Conference Coverage

Consider routine penicillin allergy testing in obstetrics



– When attendees at the annual scientific meeting of the Infectious Diseases Society for Obstetrics and Gynecology were asked if their institutions test to confirm alleged penicillin allergies, the only hands that went up were from clinicians at Duke University.

That’s a problem, according to Robert Heine, MD, a maternal-fetal medicine specialist at Duke, in Durham, N.C. “We, as a group, need to be doing [penicillin] allergy testing,” he said.

Dr. Robert Heine, a maternal-fetal medicine specialist at Duke University, Durham, N.C.

Dr. Robert Heine

It’s become clear in recent years that patients who say they have a penicillin allergy often don’t have one, or remember a mild reaction from childhood that doesn’t preclude the use of beta-lactam antibiotics as adults. For decades, however, clinicians have taken those claims at face value, and duly noted them in charts and switched patients to non–beta-lactam antibiotics that don’t work as well.

That’s what happened at Duke in 2014. A total of 81 women with documented penicillin allergies were put on gentamicin and clindamycin to protect against cesarean wound infections and 16% ended up with infections anyway. Among the 864 women who received cefazolin – the first-line cesarean prophylaxis choice at Duke – the infection rate was 7%.

“Beta-lactam antibiotic prophylaxis reduced the risk of surgical site infections after cesareans by 60%,” said Benjamin Harris, MD, the lead investigator and an ob.gyn. resident at Duke, who presented the findings at the meeting.

Dr. Benjamin Harris, an ob.gyn. resident at Duke University, Durham, N.C.

Dr. Benjamin Harris

When the investigators took a closer look at the 81 women who reported penicillin allergies, most of them had rashes and other mild reactions noted in their charts.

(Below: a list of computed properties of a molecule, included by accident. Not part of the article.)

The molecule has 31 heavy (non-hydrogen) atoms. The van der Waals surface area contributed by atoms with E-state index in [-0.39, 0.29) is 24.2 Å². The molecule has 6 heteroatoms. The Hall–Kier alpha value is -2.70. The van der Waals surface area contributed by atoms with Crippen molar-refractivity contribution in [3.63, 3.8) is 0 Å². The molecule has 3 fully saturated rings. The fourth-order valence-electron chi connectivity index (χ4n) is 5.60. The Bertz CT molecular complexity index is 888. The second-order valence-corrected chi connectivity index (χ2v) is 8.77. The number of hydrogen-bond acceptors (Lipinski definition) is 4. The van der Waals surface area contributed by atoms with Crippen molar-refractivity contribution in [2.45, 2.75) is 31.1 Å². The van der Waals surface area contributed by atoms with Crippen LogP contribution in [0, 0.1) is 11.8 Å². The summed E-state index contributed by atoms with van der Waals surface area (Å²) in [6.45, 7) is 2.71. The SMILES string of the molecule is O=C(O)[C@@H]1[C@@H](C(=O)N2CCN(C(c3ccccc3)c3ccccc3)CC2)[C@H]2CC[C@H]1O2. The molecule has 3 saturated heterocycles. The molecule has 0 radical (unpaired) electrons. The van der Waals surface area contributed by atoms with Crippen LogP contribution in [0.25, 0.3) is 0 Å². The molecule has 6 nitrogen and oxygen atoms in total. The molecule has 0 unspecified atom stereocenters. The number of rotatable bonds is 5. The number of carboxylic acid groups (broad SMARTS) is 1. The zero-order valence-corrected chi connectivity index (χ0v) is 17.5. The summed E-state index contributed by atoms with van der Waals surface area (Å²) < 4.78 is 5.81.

Findings such as those led Dr. Heine to push for routine testing. “I brought Duke into it kicking and screaming,” he said. The biggest obstacle was concern over liability, specifically that pregnant women would go into anaphylaxis and deliver prematurely, he said.

After a lot of lobbying, Dr. Heine and his colleagues started routine penicillin allergy testing in March 2016. There hasn’t been a single reaction among the 80-plus pregnant women tested so far, he reported.

Duke administrators were also concerned about reimbursement, but it hasn’t turned out to be a problem. Reimbursements from public and private payers “cover our costs,” a little over $100 per test, Dr. Heine said.

Dr. Heine said he can imagine outpatient testing at some point, but for now women are checked into triage. They get a fetal heart tone before 24 weeks, and a fetal heart rate monitor afterward. “We try to do it before 20 weeks so we don’t have to worry about the fetus,” he said.

When penicillin allergies are in the chart, or women say they are allergic, ask what type of reaction they had in the past. Type 1 reactions should be confirmed with testing. It’s okay to skip testing and give beta-lactams for non–type 1 reactions, but “if a woman has a non–type 1, and they’re already set up for testing, I’m going to do it anyway because getting the penicillin allergy off her chart is good for her and her life,” Dr. Heine said.

Dr. Heine and Dr. Harris reported having no financial disclosures.

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